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jules2012 09-22-2012 11:51 AM

Asbestos worry
Hi, I just joined so not really sure where to post this. Basically I just found out that we used to have Asbestos in the roof of our boiler room and my brother and dad took it down about 25 years ago. Apparently my dad knew it was Asbestos and thought if my brother was going to be in there a lot they should take it down. From what I've read though it's the disturbing of the Asbestos and the subsequent dust that is more of a problem than just the Asbestos being there. Unfortunately I can't ask my dad about it now as he's passed away so I have no idea what he did with the Asbestos, probably dumped it somewhere-though back 25years ago there probably weren't so many regulations about getting a professional in and getting rid of the Asbestos safely.

Anyway my question is- is there still a threat from 25 years ago? I go into the room on a regular basis and only just found out there used to be Asbestos there and I know the dust can't be seen and hangs around for years. Also, could my brother now have a health risk as he took down the Asbestos in the room and also took down with my other brother my grandfather's shed full of Asbestos about 10 years ago. Also have no idea where they dumped that Asbestos either. Maybe I'm being over cautious but it seems pretty irresponsible of them and something to worry about right? Not that I can do anything about it now.

Hope someone can answer, thanks.

Wuzzat? 09-22-2012 12:21 PM

Apparently no one knows the answer to your question.

"The typical mesothelioma latency period is 20 to 50 years, with recent studies finding a median of 30 to 45 years. The shortest possible latency period is 10 to 15 years, while the longest is more than 50 years. Because of this long time span and because most people are exposed to asbestos as young adults or older, most of those who are diagnosed with mesothelioma and other asbestos-related disease are in their 60s or 70. Those diagnoses come after symptoms of the disease – a persistent cough or difficulty breathing – become nagging or debilitating."

The "good" news is that in the US in your 60s or 70s you only have about 15 years to live, anyway (depending on what mortality table you use).

You might be able to find a link correlating short exposure times (a few days in your example) to the likelihood of later mesothelioma.

The cell damage that asbestos does is on the molecular level and maybe someday they will have tests that can immediately determine this damage and its extent. opeik+%22wonder+that+asbestos+is%22&source=bl&ots= hsCQduvJNi&sig=7GWBzoglZlDd8apUvwntA0YktnU&hl=en&s a=X&ei=yAJeULn6DajH0QHWxIG4Aw&ved=0CDYQ6AEwAA#v=on epage&q=risk%20ropeik%20%22wonder%20that%20asbesto s%20is%22&f=false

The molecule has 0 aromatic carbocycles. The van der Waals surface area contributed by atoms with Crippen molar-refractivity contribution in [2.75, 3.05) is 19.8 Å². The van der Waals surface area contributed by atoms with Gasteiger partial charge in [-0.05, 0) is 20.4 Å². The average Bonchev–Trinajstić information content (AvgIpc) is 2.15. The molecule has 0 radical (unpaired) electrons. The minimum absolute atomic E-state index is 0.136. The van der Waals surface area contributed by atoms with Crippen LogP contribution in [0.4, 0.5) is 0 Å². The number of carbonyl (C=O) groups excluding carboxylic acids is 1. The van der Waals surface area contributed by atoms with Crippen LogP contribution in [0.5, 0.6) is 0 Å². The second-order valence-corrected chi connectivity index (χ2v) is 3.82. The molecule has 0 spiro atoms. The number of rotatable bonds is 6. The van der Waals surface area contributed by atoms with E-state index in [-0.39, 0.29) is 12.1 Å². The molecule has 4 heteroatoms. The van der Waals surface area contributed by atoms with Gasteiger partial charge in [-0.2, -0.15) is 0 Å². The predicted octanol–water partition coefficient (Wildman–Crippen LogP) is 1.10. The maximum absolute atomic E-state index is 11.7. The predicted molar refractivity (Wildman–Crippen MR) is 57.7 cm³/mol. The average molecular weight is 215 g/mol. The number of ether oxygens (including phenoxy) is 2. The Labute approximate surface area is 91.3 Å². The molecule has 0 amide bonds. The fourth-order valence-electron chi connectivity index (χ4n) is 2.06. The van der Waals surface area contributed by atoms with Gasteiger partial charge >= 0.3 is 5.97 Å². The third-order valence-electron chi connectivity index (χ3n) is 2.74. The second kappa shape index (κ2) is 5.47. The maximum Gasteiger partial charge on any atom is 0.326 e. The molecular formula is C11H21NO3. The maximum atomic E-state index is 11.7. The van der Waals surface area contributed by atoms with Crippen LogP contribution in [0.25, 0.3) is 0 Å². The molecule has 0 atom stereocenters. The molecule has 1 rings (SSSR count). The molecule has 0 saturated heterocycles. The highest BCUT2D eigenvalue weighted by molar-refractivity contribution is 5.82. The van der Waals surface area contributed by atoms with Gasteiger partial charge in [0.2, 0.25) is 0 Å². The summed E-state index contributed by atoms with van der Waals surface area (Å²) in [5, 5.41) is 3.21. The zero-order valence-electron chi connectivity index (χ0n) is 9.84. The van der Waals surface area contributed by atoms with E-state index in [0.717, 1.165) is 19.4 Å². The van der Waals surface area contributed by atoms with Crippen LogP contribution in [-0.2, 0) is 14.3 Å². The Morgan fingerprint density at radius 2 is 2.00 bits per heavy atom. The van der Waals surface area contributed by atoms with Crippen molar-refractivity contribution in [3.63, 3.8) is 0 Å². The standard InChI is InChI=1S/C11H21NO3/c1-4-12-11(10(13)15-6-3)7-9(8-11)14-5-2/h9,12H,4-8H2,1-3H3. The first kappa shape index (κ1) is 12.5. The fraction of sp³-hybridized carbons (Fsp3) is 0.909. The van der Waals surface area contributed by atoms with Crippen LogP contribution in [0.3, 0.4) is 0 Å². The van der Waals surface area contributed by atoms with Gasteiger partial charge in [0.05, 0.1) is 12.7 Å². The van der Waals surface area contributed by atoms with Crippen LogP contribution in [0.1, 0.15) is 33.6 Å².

oldognewtrick 09-22-2012 01:07 PM

There are companies that will come in and do air quality testing.

Oh. and :welcome: to House Repair Talk!

Wuzzat? 09-22-2012 01:16 PM

Forgot. . .

jules2012 09-22-2012 03:19 PM

Thanks for the replies. I think getting the air tested is a good idea.

I got age 78 on the life expectancy. To be honest I don't mind dying early but I'm a bit worried about my brothers since one of them was only around 10 when first exposed to Asbestos and then in his 20s when removing the other Asbestos from the shed. They both smoke and we have a history of cancer in our family (mum had it, dad died of it and other family members had it also). My grandad died of lung cancer and I'm thinking it was possibly brought on by the Asbestos in his shed although he did used to smoke but quit back in his 30s so hadn't smoked for decades when he got lung cancer.

Wuzzat? 09-22-2012 03:36 PM


According to the generic expectancy predicted by this table
about half the males born today are expected to live to 79.

You must be pretty young.

jules2012 09-23-2012 12:53 PM

I'm 24 and a woman. That second link tells you how many years you have left, in which case about 57 years but of course that's not so personalized as I didn't answer any questions about my lifestyle. The first calculated what age I'm expected to live to based on how healthy I am, family medical history etc. which came up with age 78-don't think that's particularly old though. Anyway, what has that got to do with Asbestos...

Wuzzat? 09-24-2012 11:17 AM

The table, which includes women who smoke, gives you till 83. If you survive all the hazards between now and then, you get to live to 90 (with 50-50 certainty).
A table that splits out women smokers from women non-smokers may give you more.
Asbestos danger for you may be down in the noise and the calculator implied there are much worse hazards (from the questions they asked).

BTW, the table gives me a 1% chance of dying within a year and a 1% chance of living to be 100.

nealtw 09-24-2012 05:17 PM

BTW, the table gives me a 1% chance of dying within a year and a 1% chance of living to be 100.
So you're one of those 1%ers.

Wuzzat? 09-25-2012 01:05 PM

Yeah, but the wrong kind. . .:(

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